The modern phenomenon of shopping is closely linked to the emergence of the consumer society in the 18th century. Over the course of the two centuries from 1600 onwards, the purchasing power of the average Englishman steadily rose. Sugar consumption doubled in the first half of the 18th century and the availability of a wide range of luxury goods, including tea and cotton saw a sustained increase.
Marketplaces dating back to the Middle Ages, expanded as shopping centres, such as the New Exchange, opened in 1609 by Robert Cecil in the Strand. Shops started to become important as places for Londoners to meet and socialise and became popular destinations alongside the theatre. Restoration London also saw the growth of luxury buildings as advertisements for social position with speculative architects like Nicholas Barbon and Lionel Cranfield.
Much pamphleteering of the time was devoted to justifying conspicuous consumption and private vice for luxury goods for the greater public good. This then scandalous line of thought caused great controversy with the publication of Bernard Mandeville's influential work Fable of the Bees in 1714, in which he argued that a country's prosperity ultimately lay in the self-interest of the consumer.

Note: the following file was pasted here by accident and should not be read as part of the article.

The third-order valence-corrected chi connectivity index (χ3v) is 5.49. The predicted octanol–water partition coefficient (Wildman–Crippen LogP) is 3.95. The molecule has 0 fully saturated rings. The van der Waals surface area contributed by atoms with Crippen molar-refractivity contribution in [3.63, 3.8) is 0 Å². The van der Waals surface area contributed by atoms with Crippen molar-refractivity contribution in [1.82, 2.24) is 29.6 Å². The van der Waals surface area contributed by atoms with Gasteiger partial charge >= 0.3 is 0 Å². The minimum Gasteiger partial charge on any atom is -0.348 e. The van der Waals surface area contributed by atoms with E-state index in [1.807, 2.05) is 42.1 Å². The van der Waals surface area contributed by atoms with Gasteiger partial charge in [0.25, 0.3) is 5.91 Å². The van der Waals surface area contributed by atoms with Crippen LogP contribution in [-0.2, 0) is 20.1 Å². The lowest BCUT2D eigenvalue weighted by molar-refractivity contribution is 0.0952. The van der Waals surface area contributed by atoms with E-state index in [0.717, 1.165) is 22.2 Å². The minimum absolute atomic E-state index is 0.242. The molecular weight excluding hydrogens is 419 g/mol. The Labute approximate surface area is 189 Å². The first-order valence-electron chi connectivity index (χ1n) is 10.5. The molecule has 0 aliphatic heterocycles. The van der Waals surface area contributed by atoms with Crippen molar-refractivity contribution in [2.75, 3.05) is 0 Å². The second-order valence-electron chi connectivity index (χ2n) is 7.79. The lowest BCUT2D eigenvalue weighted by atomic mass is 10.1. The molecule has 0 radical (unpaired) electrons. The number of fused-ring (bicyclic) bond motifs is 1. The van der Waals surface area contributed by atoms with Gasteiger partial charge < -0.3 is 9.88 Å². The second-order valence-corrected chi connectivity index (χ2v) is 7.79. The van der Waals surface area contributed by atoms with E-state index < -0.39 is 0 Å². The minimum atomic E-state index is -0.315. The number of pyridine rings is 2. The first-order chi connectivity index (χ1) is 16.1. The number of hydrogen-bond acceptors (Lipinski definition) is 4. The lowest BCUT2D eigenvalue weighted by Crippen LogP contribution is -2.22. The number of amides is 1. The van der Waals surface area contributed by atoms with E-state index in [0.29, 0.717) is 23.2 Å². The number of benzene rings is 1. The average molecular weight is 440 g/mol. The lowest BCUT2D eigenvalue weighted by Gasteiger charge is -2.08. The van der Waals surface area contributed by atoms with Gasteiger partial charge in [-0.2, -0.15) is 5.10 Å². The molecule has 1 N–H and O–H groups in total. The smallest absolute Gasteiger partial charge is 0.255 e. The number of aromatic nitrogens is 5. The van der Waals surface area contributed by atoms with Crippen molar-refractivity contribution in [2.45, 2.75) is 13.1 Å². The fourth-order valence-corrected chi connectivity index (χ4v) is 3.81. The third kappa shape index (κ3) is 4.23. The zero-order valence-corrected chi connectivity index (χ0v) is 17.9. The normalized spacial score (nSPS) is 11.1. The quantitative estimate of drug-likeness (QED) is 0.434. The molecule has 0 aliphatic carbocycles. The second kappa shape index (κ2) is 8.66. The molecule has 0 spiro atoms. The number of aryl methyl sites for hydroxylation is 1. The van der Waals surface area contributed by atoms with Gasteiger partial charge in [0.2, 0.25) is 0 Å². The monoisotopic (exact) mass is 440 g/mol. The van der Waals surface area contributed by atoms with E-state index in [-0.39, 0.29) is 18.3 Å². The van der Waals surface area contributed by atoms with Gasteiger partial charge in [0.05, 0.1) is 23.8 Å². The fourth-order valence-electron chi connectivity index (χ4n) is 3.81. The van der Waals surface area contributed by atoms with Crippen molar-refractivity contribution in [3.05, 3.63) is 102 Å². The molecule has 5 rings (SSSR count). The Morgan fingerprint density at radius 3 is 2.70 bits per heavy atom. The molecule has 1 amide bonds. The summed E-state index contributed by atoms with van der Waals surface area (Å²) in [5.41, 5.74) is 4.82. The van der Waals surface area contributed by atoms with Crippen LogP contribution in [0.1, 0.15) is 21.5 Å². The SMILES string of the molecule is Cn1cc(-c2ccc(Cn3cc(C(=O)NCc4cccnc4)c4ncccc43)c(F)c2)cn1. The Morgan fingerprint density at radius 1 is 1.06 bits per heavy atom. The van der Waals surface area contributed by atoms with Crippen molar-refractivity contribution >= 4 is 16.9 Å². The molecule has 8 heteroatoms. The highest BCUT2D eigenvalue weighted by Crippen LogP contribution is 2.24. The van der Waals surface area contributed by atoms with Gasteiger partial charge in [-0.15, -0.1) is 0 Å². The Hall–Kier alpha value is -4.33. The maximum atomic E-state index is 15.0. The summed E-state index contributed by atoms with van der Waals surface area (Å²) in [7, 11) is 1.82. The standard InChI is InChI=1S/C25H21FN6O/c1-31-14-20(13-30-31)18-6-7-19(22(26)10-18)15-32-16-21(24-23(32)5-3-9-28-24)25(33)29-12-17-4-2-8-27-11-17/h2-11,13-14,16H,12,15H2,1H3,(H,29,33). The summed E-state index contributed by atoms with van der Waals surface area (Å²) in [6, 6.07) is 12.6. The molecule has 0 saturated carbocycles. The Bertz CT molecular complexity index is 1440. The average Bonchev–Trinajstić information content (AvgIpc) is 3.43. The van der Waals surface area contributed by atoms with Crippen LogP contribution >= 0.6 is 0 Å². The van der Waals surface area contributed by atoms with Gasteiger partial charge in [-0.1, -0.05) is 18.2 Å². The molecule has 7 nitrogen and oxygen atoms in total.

"Window shopping" is a term referring to the browsing of goods by a consumer with no intent to purchase, either as a recreational activity or to plan a later purchase.
Showrooming, the practice of examining merchandise in a traditional brick and mortar retail store without purchasing it, but then shopping online to find a lower price for the same item, has become an increasingly prevalent problem for traditional retailers as a result of online competitors, so much so that some have begun to take measures to combat it.
In 2004 British supermarket chain Tesco, trialed shopping carts with user-adjustable wheel resistance, heart rate monitoring and calorie counting hardware in an effort to raise awareness of health issues. The cart's introduction coincided with Tesco's sponsorship of the cancer awareness Race for Life.
Also in 2004, shopping carts were identified as a source of pathogens and became a major public health concern. This was primarily due to the media spotlight on a Japanese research study revealing large amounts of bacteria on shopping carts. Those findings were later backed by a University of Arizona study in 2007. Now sanitary wipes, for cleaning hands and shopping carts, are seen near the entrances of most retailers.